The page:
The Financial Services Compensation Scheme is facing total legal costs of £22.8m in its attempts to recoup compensation from Keydata advisers and other firms.
Legal costs relating to Keydata will be passed to investment advisers as the expenses are allocated to the class in which they are incurred.
In a consultation paper last week the FSCS proposed a new maximum limit for FSCS management expenses of £94.4m for 2013/14, which is separate from compensation costs and is not included in the sub-class cap calculations.
Of the total, £7.2m has been budgeted to cover the legal costs of pursuing recoveries, including the cost of pursuing compensation from Keydata advisers, and firms who sold other structured products and payment protection insurance.
Recovery costs are estimated at £7.7m for 2012/13, almost double the £3.9m the FSCS set aside in its plan and budget last February. A further £7.9m was spent on pursuing recoveries including Keydata in 2011/12.
The FSCS was unable to provide a breakdown of how much of the £22.8m in legal costs relates to Keydata but it is understood to form the majority of the bill.
Law firm Herbert Smith began legal proceedings on behalf of the FSCS in October 2011 against advisers who recommended Keydata to try and recoup compensation paid to Keydata investors.
Claims relating to Keydata triggered an interim FSCS levy in 2011 of £326m, with advisers having to pay £93m and fund firms £233m. Claims relating to Keydata SLS made up the majority of an £80m FSCS adviser levy for 2009/10.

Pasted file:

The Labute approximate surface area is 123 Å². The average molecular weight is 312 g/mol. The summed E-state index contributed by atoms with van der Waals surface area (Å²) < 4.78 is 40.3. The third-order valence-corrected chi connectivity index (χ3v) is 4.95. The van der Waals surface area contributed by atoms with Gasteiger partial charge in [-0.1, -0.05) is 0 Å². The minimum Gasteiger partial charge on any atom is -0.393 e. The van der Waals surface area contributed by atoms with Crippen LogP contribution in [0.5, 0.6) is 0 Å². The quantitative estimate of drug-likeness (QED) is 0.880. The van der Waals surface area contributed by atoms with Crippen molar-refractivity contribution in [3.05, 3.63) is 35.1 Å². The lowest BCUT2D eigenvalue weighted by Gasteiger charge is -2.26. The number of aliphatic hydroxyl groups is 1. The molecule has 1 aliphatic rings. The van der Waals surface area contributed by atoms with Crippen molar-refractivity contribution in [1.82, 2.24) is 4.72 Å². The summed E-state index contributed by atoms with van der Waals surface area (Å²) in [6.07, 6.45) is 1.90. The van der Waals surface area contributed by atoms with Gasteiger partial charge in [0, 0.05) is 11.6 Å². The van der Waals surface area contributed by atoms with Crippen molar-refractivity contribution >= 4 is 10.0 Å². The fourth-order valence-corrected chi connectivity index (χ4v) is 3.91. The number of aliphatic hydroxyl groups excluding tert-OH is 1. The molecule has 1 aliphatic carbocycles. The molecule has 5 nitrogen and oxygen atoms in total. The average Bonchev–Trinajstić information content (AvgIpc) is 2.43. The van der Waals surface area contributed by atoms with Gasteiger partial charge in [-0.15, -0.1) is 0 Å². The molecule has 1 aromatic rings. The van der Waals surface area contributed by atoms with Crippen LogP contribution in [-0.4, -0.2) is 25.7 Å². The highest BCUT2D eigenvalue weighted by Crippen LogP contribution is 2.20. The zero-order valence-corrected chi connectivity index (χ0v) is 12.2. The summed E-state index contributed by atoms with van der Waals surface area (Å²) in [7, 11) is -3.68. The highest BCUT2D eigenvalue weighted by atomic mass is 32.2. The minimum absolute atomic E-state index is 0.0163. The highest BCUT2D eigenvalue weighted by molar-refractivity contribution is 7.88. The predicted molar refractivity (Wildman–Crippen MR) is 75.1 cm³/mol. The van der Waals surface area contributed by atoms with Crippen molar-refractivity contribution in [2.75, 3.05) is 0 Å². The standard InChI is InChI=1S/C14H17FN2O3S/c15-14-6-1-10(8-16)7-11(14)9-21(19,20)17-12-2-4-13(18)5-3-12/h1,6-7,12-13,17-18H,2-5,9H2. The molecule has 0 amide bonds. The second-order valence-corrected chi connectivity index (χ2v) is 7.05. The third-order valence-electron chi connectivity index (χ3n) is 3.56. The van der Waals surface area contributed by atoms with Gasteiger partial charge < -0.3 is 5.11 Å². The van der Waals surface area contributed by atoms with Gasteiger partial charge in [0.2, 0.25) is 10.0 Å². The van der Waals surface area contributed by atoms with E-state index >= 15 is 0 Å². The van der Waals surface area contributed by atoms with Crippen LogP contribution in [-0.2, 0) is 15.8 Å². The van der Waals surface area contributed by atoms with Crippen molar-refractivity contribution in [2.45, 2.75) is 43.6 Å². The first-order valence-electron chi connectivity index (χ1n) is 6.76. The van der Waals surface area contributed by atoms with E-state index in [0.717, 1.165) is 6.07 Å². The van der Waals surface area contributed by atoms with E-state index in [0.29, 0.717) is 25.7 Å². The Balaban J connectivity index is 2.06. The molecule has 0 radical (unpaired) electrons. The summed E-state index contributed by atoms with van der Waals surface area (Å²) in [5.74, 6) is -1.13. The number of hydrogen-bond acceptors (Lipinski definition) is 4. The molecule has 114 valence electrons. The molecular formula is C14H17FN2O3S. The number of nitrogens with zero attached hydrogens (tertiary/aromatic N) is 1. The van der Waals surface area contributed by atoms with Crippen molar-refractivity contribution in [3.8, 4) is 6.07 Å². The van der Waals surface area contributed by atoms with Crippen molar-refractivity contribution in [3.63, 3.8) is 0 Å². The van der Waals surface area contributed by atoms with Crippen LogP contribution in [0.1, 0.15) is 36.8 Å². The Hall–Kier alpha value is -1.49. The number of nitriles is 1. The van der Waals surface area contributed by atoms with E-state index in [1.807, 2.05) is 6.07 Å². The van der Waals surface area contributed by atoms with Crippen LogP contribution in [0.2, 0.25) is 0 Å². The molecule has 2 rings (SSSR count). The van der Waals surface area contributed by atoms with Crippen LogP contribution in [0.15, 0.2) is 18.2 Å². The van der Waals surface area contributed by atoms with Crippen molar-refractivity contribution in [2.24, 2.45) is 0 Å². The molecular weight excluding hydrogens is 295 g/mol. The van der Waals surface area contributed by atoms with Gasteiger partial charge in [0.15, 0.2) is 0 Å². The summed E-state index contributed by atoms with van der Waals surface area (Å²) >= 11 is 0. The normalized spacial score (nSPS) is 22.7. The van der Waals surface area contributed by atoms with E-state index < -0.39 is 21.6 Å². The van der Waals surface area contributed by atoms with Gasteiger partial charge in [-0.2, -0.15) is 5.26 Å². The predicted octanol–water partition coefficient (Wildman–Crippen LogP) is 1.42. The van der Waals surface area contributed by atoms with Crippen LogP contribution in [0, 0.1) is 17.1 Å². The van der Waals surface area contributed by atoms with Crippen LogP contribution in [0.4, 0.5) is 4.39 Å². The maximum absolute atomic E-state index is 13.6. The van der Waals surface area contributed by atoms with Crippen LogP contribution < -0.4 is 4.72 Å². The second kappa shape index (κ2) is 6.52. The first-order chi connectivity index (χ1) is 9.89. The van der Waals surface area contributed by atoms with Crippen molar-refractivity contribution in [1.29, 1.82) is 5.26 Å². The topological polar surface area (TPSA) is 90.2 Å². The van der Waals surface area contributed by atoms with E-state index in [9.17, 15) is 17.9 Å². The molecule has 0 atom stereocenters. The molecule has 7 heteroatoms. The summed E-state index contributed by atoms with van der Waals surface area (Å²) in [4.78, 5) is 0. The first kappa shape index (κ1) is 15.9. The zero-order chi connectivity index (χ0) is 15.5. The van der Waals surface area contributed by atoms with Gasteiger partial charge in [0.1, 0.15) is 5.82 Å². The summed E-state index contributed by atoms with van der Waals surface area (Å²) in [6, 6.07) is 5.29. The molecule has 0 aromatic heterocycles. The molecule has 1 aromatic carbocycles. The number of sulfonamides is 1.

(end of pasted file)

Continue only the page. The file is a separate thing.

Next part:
Last year the FSA said claims connected to Keydata should be complete in 2012/13. It will publish its plan and budget which sets out expected compensation costs and the resulting levy on firms in the next few weeks.
Apfa policy director Chris Hannant says: “You do not have to be a financial genius to work out that pursuing small amounts of money from Keydata advisers through Herbert Smith is going to get very expensive very quickly.
“The FSCS’s budget for Keydata recoveries keeps on rising, but we are no closer to knowing whether legal action has been effective or not. Apfa has been asking what money has been recovered to date, and how large are the amounts being pursued and we have no answer. If the FSCS wants to keep increasing this budget, and burdening the profession, it must provide a transparent account of its cost effectiveness.”